Illinois Dark Money Group Will "Shine The Light" On Donors, Despite Problems

Feb 18, 2019

A new dark money group in Illinois says it plans to shed some light on what it's doing by voluntarily disclosing the names of its donors.


Think Big Illinois, launched last week to lobby for Governor J.B. Pritzker’s agenda, is a 501(c)(4) nonprofit. That's the kind that can keep donors’ names secret, so they’re often called “dark money” groups. Director Quentin Fulks, who's a former Pritzker campaign aide, calls it an "issues advocacy" group.

It’s estimated that tens of thousands of dark money groups exist across the country, on both sides of the political spectrum. Though the IRS says 501(c)(4)s must be engaged in “social welfare,” these groups can devote up to half their resources to direct involvement in electoral politics.

According to federal election data collected by the Center for Responsive Politics, dark money groups nationwide spent more than $500 million in the last three election cycles.

Though they’re common in politics, Think Big Illinois wants to do something uncommon: release the names of its donors.

Bruce Freed is President of the Center for Political Accountability. He says that’s surprising. But for him, it’s not a question of whether donors are disclosed, but why 501(c)(4)s keep them a secret in the first place.

“Are they afraid they’re not gonna get certain donors?" he posited. "Why don’t they want the public to know, or voters to know, where the money is coming from?”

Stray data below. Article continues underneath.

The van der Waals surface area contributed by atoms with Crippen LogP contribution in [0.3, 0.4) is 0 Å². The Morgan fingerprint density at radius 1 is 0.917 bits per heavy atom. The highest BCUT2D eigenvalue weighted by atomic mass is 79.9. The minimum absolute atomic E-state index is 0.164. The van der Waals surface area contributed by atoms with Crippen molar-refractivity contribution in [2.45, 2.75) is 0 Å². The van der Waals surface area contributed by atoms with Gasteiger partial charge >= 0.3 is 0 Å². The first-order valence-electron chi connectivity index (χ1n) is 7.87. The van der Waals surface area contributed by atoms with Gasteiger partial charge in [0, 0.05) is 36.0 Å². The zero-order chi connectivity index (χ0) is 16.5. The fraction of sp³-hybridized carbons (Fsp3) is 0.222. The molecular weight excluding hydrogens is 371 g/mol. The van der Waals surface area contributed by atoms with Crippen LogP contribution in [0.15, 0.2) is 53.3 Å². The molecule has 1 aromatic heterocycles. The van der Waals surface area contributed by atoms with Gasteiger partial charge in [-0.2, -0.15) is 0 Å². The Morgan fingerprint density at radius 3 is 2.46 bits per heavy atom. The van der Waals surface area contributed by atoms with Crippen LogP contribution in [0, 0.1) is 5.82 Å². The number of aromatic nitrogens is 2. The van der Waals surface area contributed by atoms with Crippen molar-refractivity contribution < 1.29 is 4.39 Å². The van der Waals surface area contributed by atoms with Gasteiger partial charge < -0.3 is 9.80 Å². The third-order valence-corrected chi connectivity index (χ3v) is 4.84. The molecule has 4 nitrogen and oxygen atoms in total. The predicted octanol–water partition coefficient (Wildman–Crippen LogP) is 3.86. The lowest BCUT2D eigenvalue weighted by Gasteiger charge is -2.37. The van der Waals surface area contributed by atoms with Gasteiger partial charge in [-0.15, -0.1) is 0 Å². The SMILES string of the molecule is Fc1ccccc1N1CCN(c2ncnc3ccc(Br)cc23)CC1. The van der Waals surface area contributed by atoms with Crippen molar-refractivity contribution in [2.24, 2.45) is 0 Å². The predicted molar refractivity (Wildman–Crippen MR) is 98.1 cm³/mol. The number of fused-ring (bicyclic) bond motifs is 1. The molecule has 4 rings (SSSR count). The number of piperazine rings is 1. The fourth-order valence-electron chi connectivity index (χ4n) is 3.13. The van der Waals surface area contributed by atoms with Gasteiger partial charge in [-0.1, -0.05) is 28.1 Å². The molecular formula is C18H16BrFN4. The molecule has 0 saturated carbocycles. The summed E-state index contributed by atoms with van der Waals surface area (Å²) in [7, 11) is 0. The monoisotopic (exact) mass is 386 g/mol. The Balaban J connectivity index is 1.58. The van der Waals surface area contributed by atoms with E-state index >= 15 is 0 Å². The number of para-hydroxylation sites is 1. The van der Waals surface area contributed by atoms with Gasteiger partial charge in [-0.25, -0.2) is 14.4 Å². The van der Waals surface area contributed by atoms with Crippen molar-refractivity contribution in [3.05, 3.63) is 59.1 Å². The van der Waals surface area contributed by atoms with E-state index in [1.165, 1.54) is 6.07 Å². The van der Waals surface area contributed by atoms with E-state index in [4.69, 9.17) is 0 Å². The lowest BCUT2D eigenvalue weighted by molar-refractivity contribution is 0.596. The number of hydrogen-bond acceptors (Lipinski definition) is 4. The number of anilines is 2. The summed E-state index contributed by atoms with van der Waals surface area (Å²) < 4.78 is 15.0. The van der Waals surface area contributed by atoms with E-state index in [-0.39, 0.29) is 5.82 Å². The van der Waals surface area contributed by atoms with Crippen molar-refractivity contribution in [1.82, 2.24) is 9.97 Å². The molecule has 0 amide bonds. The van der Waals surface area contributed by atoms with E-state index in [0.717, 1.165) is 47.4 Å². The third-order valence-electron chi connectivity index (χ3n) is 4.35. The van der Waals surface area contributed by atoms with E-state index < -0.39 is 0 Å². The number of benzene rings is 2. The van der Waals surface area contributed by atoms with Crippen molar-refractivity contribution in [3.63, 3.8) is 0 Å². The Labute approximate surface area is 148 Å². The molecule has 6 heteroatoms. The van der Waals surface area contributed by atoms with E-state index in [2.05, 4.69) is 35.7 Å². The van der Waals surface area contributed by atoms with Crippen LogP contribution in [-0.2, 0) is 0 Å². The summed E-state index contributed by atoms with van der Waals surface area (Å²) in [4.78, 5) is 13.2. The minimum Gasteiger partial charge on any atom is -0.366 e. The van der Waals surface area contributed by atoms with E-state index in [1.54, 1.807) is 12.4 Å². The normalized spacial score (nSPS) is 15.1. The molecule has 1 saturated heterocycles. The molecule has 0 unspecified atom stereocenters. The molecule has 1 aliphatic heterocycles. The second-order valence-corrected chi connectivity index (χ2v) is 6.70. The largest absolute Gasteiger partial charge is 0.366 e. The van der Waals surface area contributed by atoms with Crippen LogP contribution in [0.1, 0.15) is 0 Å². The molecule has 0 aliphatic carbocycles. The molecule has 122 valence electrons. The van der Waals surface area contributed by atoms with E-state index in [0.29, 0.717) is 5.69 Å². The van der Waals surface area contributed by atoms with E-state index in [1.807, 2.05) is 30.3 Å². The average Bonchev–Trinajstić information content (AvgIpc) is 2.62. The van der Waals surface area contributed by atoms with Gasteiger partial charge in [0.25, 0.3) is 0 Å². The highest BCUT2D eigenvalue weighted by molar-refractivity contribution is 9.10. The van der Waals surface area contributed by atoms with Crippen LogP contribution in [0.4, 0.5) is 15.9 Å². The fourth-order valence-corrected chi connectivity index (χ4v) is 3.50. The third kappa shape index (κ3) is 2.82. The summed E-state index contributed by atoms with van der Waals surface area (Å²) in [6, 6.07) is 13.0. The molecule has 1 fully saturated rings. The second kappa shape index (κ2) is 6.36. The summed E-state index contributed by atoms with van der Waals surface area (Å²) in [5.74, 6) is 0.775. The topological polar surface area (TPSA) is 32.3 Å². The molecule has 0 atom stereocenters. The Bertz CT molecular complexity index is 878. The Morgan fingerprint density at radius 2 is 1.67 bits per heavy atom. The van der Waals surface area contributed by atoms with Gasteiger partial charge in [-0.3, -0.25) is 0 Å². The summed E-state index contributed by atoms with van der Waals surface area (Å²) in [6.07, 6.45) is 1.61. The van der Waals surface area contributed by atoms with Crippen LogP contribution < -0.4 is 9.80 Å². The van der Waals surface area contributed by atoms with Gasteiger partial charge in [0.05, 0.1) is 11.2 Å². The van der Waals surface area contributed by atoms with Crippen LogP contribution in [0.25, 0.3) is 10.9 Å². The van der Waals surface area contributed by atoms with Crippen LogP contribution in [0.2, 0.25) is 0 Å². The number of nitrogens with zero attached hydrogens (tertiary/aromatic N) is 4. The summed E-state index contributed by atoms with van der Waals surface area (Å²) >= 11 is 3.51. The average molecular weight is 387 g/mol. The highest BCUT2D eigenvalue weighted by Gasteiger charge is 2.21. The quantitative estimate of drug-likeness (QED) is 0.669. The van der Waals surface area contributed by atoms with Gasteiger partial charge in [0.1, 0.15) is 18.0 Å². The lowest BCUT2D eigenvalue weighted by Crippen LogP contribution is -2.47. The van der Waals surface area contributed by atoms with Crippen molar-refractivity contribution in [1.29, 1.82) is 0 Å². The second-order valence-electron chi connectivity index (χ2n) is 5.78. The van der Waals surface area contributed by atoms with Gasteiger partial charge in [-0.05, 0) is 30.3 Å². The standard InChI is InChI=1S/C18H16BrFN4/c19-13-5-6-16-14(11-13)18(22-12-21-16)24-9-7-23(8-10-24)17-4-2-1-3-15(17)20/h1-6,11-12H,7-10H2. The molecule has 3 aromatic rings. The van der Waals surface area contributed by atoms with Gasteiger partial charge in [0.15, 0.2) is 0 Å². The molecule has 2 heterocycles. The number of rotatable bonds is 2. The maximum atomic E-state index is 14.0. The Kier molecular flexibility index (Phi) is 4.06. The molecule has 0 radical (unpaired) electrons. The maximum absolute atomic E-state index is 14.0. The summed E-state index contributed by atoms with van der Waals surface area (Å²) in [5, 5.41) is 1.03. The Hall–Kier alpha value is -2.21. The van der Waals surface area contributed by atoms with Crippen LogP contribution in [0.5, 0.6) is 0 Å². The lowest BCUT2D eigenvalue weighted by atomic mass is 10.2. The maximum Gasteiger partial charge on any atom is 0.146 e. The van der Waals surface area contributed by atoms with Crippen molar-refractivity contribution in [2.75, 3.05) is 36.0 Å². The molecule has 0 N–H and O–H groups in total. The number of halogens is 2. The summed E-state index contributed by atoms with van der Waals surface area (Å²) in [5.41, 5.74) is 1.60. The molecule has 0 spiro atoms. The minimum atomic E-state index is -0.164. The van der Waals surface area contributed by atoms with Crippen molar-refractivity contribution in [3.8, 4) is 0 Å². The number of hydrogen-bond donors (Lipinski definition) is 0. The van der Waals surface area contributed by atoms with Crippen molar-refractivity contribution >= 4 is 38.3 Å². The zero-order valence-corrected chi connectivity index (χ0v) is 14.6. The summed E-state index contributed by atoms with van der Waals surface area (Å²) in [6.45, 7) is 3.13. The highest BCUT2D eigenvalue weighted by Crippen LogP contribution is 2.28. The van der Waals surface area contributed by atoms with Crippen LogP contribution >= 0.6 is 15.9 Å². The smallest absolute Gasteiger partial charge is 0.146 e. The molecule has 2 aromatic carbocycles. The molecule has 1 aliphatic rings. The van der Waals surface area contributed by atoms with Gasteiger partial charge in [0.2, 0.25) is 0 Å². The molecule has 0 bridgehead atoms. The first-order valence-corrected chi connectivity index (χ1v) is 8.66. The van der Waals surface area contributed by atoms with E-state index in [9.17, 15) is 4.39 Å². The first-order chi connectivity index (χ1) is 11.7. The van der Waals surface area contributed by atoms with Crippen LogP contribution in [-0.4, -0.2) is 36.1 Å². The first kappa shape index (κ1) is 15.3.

Think Big Illinois says it will release donor names after it’s filed its first round of taxes. But since the group doesn’t have to file until 2020, it could be years before the list is released.

Freed says it would be better if donors themselves went public before that happens.

“The donors really need [sunlight] for their protection, because the fact is then there’s not a question about the intent or the purpose of their contribution."

Freed says dark money groups keep their donors a secret unless they’re forced to release names. Certain activities federal regulators or state laws deem as overtly political, like electioneering, can require dark money groups to release names. But, Freed says, the IRS has been lax on enforcing those rules.

Though they don’t have to disclose names, dark money groups do have to disclose expenses when they file their taxes. But descriptions of those expenses are often vague, and only have to be reported to election officials if the money is being used to explicitly support or oppose a political candidate.

A dark money group can, however, spend as much as it likes on ballot initiatives. Think Big Illinois says it plans to lobby for Pritzker’s progressive income tax initiative, and could fund a public information campaign on the question if it comes before voters in 2020.

That former Pritzker campaign aide Quentin Fulks founded and runs Think Big Illinois isn't unusual either. Freed says 501(c)(4) leaders can be close associates of public officials. But the association and the name of the group — apparently a direct reference to one of Pritzker's campaign slogans — raises questions about how directly Pritzker himself might be involved.

Questions like that, Freed says, can spell trouble for government leaders.

If you’re a public official and you want to be cleaner than Caesar's wife, and you want to avoid any taint of corruption or any questions about your activities, keep everything above board."

Since Think Big Illinois doesn't have to fully disclose donor names, if and when it does release a list, the public will have to take it at face value.